Glenn Roeder is quickly emerging as the front runner to land the manager's job with the national side.
The FA have a long tradition of spotting tactical talent in English managers that had previously gone unseen. Graham Taylor and Steve McClaren are the obvious examples in England's recent history. Who can forget the howls of laughter from fans and pundits alike when these two appointments were made. But the FA have never been afraid of ridicule when it has come to appointing the manager of the national side, which surely means Roeder is now the obvious choice to get the England job.
Glenn Roeder, like Taylor and McClaren before him, has little experience of managing sides in European competitions but he has years of experience in the English game. Roeder's first managerial job was with Gillingham. Roeder was unlucky not to get Gillingham relegated in only his first season in charge, when the side were unfortunate to beat the bottom club in the penultimate game of the season.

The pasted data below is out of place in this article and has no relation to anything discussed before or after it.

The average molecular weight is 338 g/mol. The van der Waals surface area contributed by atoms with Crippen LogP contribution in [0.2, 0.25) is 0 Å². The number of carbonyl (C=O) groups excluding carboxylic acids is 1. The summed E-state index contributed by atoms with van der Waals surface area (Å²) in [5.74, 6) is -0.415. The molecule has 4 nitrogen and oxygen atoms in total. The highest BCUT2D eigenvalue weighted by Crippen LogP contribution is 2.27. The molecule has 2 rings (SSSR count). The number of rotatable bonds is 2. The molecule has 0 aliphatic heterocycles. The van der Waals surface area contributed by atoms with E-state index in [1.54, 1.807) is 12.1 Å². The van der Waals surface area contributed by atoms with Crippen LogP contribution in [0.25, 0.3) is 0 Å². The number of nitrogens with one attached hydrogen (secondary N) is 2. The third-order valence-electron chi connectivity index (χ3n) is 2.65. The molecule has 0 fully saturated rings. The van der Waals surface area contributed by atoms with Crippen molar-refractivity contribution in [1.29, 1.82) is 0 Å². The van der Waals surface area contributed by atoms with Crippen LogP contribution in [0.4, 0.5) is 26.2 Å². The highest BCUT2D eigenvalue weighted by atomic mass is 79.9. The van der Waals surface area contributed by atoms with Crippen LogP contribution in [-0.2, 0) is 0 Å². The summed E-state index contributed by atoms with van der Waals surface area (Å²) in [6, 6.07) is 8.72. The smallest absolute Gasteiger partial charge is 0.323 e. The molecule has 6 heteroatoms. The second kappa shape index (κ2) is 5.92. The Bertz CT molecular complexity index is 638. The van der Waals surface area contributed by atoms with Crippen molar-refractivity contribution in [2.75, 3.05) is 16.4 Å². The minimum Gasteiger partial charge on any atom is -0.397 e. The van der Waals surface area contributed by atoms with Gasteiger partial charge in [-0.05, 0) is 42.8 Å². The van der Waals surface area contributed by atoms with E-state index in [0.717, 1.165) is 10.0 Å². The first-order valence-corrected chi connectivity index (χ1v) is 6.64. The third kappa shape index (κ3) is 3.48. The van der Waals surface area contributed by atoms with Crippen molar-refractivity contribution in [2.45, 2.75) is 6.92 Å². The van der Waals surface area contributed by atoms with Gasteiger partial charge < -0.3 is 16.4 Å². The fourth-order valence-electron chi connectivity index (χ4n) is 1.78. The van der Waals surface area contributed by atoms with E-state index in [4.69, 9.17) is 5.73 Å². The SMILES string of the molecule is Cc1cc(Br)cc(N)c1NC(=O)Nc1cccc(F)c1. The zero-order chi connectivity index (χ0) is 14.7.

However Roeder's talent had not gone unnoticed and he was poached by Watford. In just three seasons at Watford Roeder led a previously successful side into the bottom three of the first division. Unfortunately Roeder was sacked before he could finish the job and ironically Graham Taylor replaced him and got most of the plaudits when Watford were subsequently relegated.
Roeder's next job was as second in command to Chris Waddle at Burnley. In one season the pair pushed Burnley to the bottom of the league but Roeder was again unlucky when the team avoided relegation in the last game of the season.
However Roeder's talents had again not gone unnoticed and in 2001 he was given the manager's job at West Ham. With a team of some of the best young English players of their generation Roeder again steered his side into the bottom three but in a now familiar tale he was replaced before he could win relegation with the club.
The only blot on Roeder's otherwise untarnished record came when he was appointed Newcastle manager. Despite being in charge of the Toon for one and half seasons he failed to push Newcastle into the bottom three. However Roeder has recently been appointed manager at Norwich and he seems to have regained his touch as they remain win-less in his three games in charge.
The next England manager will have to work hard to avoid steering the national team into the next World Cup in 2010 in South Africa. With a managerial record like Glenn Roeder's and with the FA's history of England appointments it is not hard to see how Roeder has quickly emerged as the natural successor to Steve McClaren.